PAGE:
Is Joe Scarborough having his Colonel Nicholson moment?
That's what I wondered last week as I watched the host of MSNBC's "Morning Joe" insist that Donald Trump'sinability and unwillingness to simply and plainly denounce the Ku Klux Klan in a Sunday CNN interview was "disqualifying."
For those who might not have seen "The Bridge on the River Kwai," it's partly the story of British Lt. Col. Nicholson, played by Alec Guinness. Nicholson, a prisoner of war held by the Japanese, convinces himself that he and his men should help his captors build a strategically invaluable bridge over the Kwai River. Nicholson thinks that if he shows the Japanese what good British discipline is all about, he will win some kind of moral victory. Of course, if they finish the railway bridge, the Japanese military will win an actual victory.
Only at the last minute -- spoiler alert -- does Nicholson realize the error of his ways. "My God, what have I done?" he says with his last breaths as he falls on the TNT plunger, destroying the very bridge he built just seconds before a Japanese train goes over it.
Nothing so dramatic transpired on "Morning Joe," where Mr. Scarborough and co-host Mika Brzezinski have been among Mr. Trump's most valuable boosters for nearly a year. And will likely remain that way. Indeed, it may be too late to stop the Trump train anyway.
But it would be nice to hear "My God, what have I done?" from a lot of people. A rich mixture of resentment (both misplaced and well-earned), incompetence, wishful thinking, greed and celebrity worship has led us to where we are: An intellectually and ideologically unqualified, and often unhinged, demagogue is poised to become the Republican nominee for president.
For months, GOP pooh-bahs, cable personalities (including some friends and colleagues of mine at Fox News), talk radio hosts and politicians stood by and watched -- or cheered -- as Mr. Trump built his populist cult of personality almost unopposed. Now that Mr. Trump has a personal relationship, as it were, with his followers, he can do no wrong.
Mr. Trump famously joked that he could shoot someone on Fifth Avenue and not lose his support. That remains to be seen, but he can play rhetorical footsie with the KKK, reveal that he thinks judges "sign bills," subscribe to vile "truther" explanations of 9/11 and the Iraq War, embrace the health-care mandate, traffic in reprehensible sectarian tribalism and vow to weaken the First Amendment so he can exact vengeance on journalists who don't kowtow to his Brobdingnagian ego -- yet not shake loose his fans.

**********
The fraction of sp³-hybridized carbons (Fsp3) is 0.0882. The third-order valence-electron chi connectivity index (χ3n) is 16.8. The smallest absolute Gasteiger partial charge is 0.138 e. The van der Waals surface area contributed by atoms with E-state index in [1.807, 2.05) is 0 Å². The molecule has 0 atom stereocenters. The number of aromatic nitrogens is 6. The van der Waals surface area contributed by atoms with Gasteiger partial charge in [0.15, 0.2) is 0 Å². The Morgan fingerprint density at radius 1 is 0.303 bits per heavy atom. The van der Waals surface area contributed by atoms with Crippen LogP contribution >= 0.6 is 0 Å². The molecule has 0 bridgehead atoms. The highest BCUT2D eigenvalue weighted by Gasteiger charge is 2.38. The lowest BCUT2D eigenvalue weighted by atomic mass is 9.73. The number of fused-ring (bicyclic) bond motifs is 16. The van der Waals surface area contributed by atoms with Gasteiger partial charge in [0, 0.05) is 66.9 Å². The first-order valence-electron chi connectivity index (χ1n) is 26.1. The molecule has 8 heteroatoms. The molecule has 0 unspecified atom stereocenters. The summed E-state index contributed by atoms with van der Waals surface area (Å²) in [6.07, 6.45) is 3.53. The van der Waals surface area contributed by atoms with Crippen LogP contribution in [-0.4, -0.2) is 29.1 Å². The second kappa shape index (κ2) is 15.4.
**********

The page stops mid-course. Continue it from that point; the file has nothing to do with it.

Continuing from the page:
That "success" has bred more success, as politicians jump on board the train. New Jersey Gov. Chris Christie set a torch to his integrity by endorsing a man who stands against nearly everything Mr. Christie once claimed to believe, confirming all the darker aspects of his reputation as a cynical, self-interested, spiteful bully.
Many decent and sincere Republicans, in and out of the Republican leadership, have been operating on the assumption that Mr. Trump will fade and that the gravest threat is a third-party run by the dean of Trump University. There was a time when that concern was defensible. But once it became clear that he was favored to win the nomination outright, Republicans should have realized that a third-party run was more like a best-case scenario.
Better the GOP do battle with a know-nothing bigot (and lose the presidency) than become the party of know-nothing bigots (and still lose the presidency).
That's why I embrace the Twitter hashtag #NeverTrump, initiated by conservative talk show host Erick Erickson. For too long, Mr. Trump has benefited from the assumption that the non-Trump faction of the party will be "reasonable" and support the nominee. Such thinking paves the road to power for demagogues.
Mr. Trump says he gets along with everybody and will unify the country, even as he suggests that an inconvenient judge is biased because he's Latino, vows to ban all Muslims from the country, insists his Central Intelligence Agency will torture people, and boasts that he will declare war on disloyal journalists.
When your opponent is that unreasonable, the reasonable response is not surrender.
I don't know whether Mr. Trump will win the nomination or the presidency. But I am fairly certain that if he does, a great many people will one day say, "My God, what have I done?"
Jonah Goldberg is a fellow at the American Enterprise Institute and a senior editor of National Review. His email is firstname.lastname@example.org. Twitter: @JonahNRO.